One has been its use of research from dubious sources to push its claims of superiority and cost-savings for the private sector. Much of it is produced by researchers who are either funded by the industry or are ideologically predisposed in favor of privatization. For example, Charles Thomas, director of the supposedly neutral Private Prison Project of the University of Florida who was widely quoted as an expert on prison privatization throughout the 90s, served on the board of CCA and received several millions of dollars in consulting fees from them.

More recently, a study published in the Harvard Law Review was touted as an independent academic study of privatization. None of its boosters, however, mentioned that the author, in addition to being a graduate student at Harvard, is associated with the Reason Public Policy Institute, a division of the Reason Foundation whose purpose is to promote the privatization of public services.

Perhaps most controversial is CCA's close ties to the American Legislative Exchange Council (ALEC). ALEC is a powerful force in the promotion of the conservative policy agenda among state legislators. One of its major functions is writing model bills that advance conservative principles and working with its members to have these bills introduced. CCA has been a corporate member and a major contributor to ALEC and a member of its Criminal Justice Task Force.

CCA executives have co-chaired the Task Force over many years. As a result of the model bills developed by the Task Force, ALEC claims credit for the widespread adoption of Truth in Sentencing and Three Strikes/Habitual Offender legislation. Through its support of ALEC, CCA is helping to create greater demand for its services as a result of changes in state policies that keep more people behind bars for longer periods.

Although this aspect of its work is not given a major emphasis in the report, it surely represents the most troubling impact of for-profit prison companies. With more than two million people behind bars and the highest rate of incarceration in the world, the U.S. certainly does not need companies with a vested financial interest in further growth influencing our justice policies.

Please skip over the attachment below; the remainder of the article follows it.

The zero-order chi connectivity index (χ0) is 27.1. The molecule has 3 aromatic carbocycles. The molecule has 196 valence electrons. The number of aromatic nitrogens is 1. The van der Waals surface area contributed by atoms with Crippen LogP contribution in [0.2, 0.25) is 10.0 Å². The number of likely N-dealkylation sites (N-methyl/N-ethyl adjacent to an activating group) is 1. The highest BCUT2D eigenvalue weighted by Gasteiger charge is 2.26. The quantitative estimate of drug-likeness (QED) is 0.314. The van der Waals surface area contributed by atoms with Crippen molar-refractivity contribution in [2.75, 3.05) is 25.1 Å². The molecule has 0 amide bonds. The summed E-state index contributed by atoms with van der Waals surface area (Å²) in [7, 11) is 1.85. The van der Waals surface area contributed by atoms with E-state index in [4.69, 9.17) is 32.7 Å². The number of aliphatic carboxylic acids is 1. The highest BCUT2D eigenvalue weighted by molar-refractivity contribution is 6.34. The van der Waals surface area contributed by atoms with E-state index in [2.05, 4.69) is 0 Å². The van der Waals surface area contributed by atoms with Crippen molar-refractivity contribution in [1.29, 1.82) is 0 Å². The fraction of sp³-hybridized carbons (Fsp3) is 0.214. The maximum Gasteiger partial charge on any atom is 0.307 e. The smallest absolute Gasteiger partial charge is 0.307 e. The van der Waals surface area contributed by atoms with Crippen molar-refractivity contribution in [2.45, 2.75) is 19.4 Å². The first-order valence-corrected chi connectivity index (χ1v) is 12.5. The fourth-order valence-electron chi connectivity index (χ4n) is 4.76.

As Grassroots Leadership's report so fully documents, CCA has little to be proud of in its 20-year-history. Unfortunately, the problems that have dogged it are unlikely to stand in the way of its growth, particularly at the federal level where its pro-privatization, pro-incarceration policies are mirrored by the current administration. Even at the state level, where the report optimistically suggests that declining prison populations will hurt the company, there are signs that cash-strapped state governments are again turning to the private sector to solve short-term problems without any consideration to the long-term impacts.

And even though CCA itself has pulled back from the international area after a number of well publicized problems, the model of prison privatization it developed is still being sold to nations in transition that can ill-afford either the social or economic costs associated with profit-driven prison growth.

CCA may believe it has much to celebrate. The rest of us have good reason to hold our applause.

Jenni Gainsborough is director of the Washington office of Penal Reform International.

© 2003 Independent Media Institute. All rights reserved.

Monday, December 15, 2003


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Oh, the wind was hell today. I only went outside three times to get things stored in the yard. It was horrid. The cats stayed in all day. That's unusual for my cats; they generally love wind on sunny days. But this wind was lethal. Somehow, I've managed to put my tarps up so well, even sixty mile per hour gusts haven't ruined them! Wow.

I'm in SO MUCH pain! I worked on cleaning the house all day. I broke my vacuum belt, so I can't finish vacuuming until next month, when I'll be able to buy a new belt.

I didn't make a fire in the stove; I could hear wind blowing down the flu or is it flew? whatever. I didn't want to take a chance that wind might push sparks out of th stove.

I'm running out of stuff, and need to shop soon. But I'm not going out there until it's calm. I don't mind cold, but with wind, it's impossible and dangerous.

I'm waiting right now for the local tv weather report, so I can plan my week.

I only have five dollars in the bank, and two in my wallet. So I'm trying really hard not to take the bus anywhere, if possible.

Cold weather is so hard on me; I can't go out at all. That's why I was so excited about the scooter and why I'm so sad the inner tube popped.

I got invited to a concert at the university yesterday. It's only 3 blocks from here. But I don't know where the concert hall is. I can't see well and I knew I should save my strenght for walking to the grocery. So I didn't go. I feel bad about that; people don't invite me places. I'm afraid I may have insulted the person who asked me; he was playing in the concert, Handel's Messaiah. Damn. I'd have loved to hear that.

I'm crying a lot lately. The war, my frustration with my isolation and poor mobility, feeling helpless. I keep very busy, but I'm accutely aware of my outcast status.

To add to all this, and being alone during the holidays, my body is trying to go through menopause, but isn't quite there yet. The menopause part would be just fine with me. But I've got my 2nd menses in less than a month and THIS one is AGONY! It's not my uterus cramping which hurts; that's not happening. But that missing fallopian tube area is a HARSH and brutal pain. I favor it, but it doesn't help. Without warning, I'll get a deep and sickening pain that stops me cold. It hurts soooo bad.